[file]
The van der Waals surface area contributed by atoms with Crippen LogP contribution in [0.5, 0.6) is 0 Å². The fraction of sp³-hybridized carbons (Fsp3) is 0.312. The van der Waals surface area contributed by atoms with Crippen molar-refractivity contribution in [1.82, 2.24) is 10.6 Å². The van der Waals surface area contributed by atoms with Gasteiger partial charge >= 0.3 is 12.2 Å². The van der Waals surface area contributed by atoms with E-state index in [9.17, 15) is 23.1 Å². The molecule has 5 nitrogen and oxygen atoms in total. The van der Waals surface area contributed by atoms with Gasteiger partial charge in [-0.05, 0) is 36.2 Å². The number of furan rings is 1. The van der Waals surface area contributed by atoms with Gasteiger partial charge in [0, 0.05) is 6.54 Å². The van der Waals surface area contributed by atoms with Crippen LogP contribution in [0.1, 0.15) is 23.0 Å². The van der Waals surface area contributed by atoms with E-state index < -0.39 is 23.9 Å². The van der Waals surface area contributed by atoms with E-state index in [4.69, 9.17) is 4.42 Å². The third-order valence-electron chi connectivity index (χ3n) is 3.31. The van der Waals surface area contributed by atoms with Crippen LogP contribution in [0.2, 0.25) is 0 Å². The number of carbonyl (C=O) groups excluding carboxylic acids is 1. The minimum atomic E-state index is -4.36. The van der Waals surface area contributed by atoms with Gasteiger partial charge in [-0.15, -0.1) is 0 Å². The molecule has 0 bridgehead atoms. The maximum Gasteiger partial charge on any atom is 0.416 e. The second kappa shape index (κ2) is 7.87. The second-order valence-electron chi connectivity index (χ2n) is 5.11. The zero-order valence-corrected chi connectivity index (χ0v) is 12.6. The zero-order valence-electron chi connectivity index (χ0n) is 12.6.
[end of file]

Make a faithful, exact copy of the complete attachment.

The van der Waals surface area contributed by atoms with Crippen LogP contribution in [0.5, 0.6) is 0 Å². The fraction of sp³-hybridized carbons (Fsp3) is 0.312. The van der Waals surface area contributed by atoms with Crippen molar-refractivity contribution in [1.82, 2.24) is 10.6 Å². The van der Waals surface area contributed by atoms with Gasteiger partial charge >= 0.3 is 12.2 Å². The van der Waals surface area contributed by atoms with E-state index in [9.17, 15) is 23.1 Å². The molecule has 5 nitrogen and oxygen atoms in total. The van der Waals surface area contributed by atoms with Gasteiger partial charge in [-0.05, 0) is 36.2 Å². The number of furan rings is 1. The van der Waals surface area contributed by atoms with Gasteiger partial charge in [0, 0.05) is 6.54 Å². The van der Waals surface area contributed by atoms with Crippen LogP contribution in [0.1, 0.15) is 23.0 Å². The van der Waals surface area contributed by atoms with E-state index < -0.39 is 23.9 Å². The van der Waals surface area contributed by atoms with E-state index in [4.69, 9.17) is 4.42 Å². The third-order valence-electron chi connectivity index (χ3n) is 3.31. The van der Waals surface area contributed by atoms with Crippen LogP contribution in [0.2, 0.25) is 0 Å². The number of carbonyl (C=O) groups excluding carboxylic acids is 1. The minimum atomic E-state index is -4.36. The van der Waals surface area contributed by atoms with Gasteiger partial charge in [-0.15, -0.1) is 0 Å². The molecule has 0 bridgehead atoms. The maximum Gasteiger partial charge on any atom is 0.416 e. The second kappa shape index (κ2) is 7.87. The second-order valence-electron chi connectivity index (χ2n) is 5.11. The zero-order valence-corrected chi connectivity index (χ0v) is 12.6. The zero-order valence-electron chi connectivity index (χ0n) is 12.6.